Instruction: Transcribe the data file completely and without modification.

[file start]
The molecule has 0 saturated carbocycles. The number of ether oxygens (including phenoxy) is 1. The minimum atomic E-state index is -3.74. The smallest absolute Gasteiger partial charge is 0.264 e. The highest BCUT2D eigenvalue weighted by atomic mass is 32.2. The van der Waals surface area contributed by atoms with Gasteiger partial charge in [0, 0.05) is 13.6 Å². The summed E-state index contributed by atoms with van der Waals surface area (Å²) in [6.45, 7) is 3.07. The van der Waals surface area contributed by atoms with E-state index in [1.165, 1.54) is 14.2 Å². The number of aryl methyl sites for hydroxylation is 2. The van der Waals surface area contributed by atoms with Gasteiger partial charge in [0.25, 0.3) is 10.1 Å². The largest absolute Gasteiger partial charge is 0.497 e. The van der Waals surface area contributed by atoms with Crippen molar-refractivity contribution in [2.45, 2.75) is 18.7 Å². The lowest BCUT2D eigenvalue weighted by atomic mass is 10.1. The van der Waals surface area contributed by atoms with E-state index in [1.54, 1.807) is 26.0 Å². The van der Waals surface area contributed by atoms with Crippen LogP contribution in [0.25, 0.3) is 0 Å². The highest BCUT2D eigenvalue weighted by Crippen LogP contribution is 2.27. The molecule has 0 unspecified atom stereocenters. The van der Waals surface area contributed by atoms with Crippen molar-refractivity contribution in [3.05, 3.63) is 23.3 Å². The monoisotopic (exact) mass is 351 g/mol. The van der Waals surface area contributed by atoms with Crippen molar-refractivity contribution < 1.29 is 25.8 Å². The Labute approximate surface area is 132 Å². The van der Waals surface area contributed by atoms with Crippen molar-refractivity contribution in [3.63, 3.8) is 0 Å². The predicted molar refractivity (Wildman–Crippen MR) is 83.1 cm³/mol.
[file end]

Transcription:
The molecule has 0 saturated carbocycles. The number of ether oxygens (including phenoxy) is 1. The minimum atomic E-state index is -3.74. The smallest absolute Gasteiger partial charge is 0.264 e. The highest BCUT2D eigenvalue weighted by atomic mass is 32.2. The van der Waals surface area contributed by atoms with Gasteiger partial charge in [0, 0.05) is 13.6 Å². The summed E-state index contributed by atoms with van der Waals surface area (Å²) in [6.45, 7) is 3.07. The van der Waals surface area contributed by atoms with E-state index in [1.165, 1.54) is 14.2 Å². The number of aryl methyl sites for hydroxylation is 2. The van der Waals surface area contributed by atoms with Gasteiger partial charge in [0.25, 0.3) is 10.1 Å². The largest absolute Gasteiger partial charge is 0.497 e. The van der Waals surface area contributed by atoms with Crippen molar-refractivity contribution in [2.45, 2.75) is 18.7 Å². The lowest BCUT2D eigenvalue weighted by atomic mass is 10.1. The van der Waals surface area contributed by atoms with E-state index in [1.54, 1.807) is 26.0 Å². The van der Waals surface area contributed by atoms with Crippen LogP contribution in [0.25, 0.3) is 0 Å². The highest BCUT2D eigenvalue weighted by Crippen LogP contribution is 2.27. The molecule has 0 unspecified atom stereocenters. The van der Waals surface area contributed by atoms with Crippen molar-refractivity contribution in [3.05, 3.63) is 23.3 Å². The monoisotopic (exact) mass is 351 g/mol. The van der Waals surface area contributed by atoms with Crippen molar-refractivity contribution < 1.29 is 25.8 Å². The Labute approximate surface area is 132 Å². The van der Waals surface area contributed by atoms with Crippen molar-refractivity contribution in [3.63, 3.8) is 0 Å². The predicted molar refractivity (Wildman–Crippen MR) is 83.1 cm³/mol.